In Lynchburg, on the Fallwell side of town, there is a big hill with a gigantic L.U. on it. As we drive past, Riley says,
"That stands for Liberty University." I say.
"I know that." she replies.
"Mom, I think I'll go to college when I'm 18. "
"Okay." I say, as I merge onto the exit for the mall.
"But you won't be going to Liberty." I think to myself.
"Well.....I do have a bit of autism." (She pronounces it Aw-TIZ-um).
My throat constricts. Does she think she can't go to college? Glancing at her in the rearview mirror, I begin forming a careful response, but before I open my mouth she continues,
"Kids with Aw-TIZ-um are really smart. You have to be smart to go to college."
My shoulders drop and I let out a big sigh. She thinks she's destined for college, because of the autism.
"Maybe I'll go when I'm 19?" she asks.
"It's entirely up to you Riley. Whenever you're ready."
At the mall we head straight to Macy's. She's outgrown all her clothes. I'm in such a good mood about our conversation, I spend way more than I probably would have on cute little outfits for her. Just us girls. We sniff perfumes. We walk around. She rides the merry-go-round. Twice.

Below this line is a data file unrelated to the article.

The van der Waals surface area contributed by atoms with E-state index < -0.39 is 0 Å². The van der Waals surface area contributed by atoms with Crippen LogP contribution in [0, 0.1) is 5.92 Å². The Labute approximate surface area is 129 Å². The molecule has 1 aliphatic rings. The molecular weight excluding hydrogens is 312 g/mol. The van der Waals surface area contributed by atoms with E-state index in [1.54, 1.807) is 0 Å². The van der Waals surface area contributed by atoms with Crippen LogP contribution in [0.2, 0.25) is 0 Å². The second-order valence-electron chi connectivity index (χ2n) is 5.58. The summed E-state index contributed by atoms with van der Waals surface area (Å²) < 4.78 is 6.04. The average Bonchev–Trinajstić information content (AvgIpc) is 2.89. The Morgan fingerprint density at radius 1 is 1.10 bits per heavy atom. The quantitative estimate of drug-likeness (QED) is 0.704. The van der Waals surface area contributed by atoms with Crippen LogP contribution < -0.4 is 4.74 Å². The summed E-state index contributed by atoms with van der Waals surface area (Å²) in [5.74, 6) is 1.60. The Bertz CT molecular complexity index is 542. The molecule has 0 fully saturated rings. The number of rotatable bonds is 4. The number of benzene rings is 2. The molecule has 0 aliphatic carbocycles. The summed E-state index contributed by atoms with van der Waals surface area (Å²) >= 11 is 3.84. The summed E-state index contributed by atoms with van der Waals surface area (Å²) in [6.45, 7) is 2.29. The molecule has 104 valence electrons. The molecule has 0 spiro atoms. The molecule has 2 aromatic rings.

On the way home I flip on the car stereo and Bob Marley is singing, No Woman, No Cry.
"Riley, this is reggae music. It's from Jamaica, where me and Daddy went on our honeymoon."
"Was I in your belly?" she asks.
"Nope, not yet.
"Oh." she says.
In my mirror, I see her arms are doing their little tic. It happens when she's really excited, or deep in thought.
After a minute she says,
"When you were in Jamaica, I must have still been in Pure Love."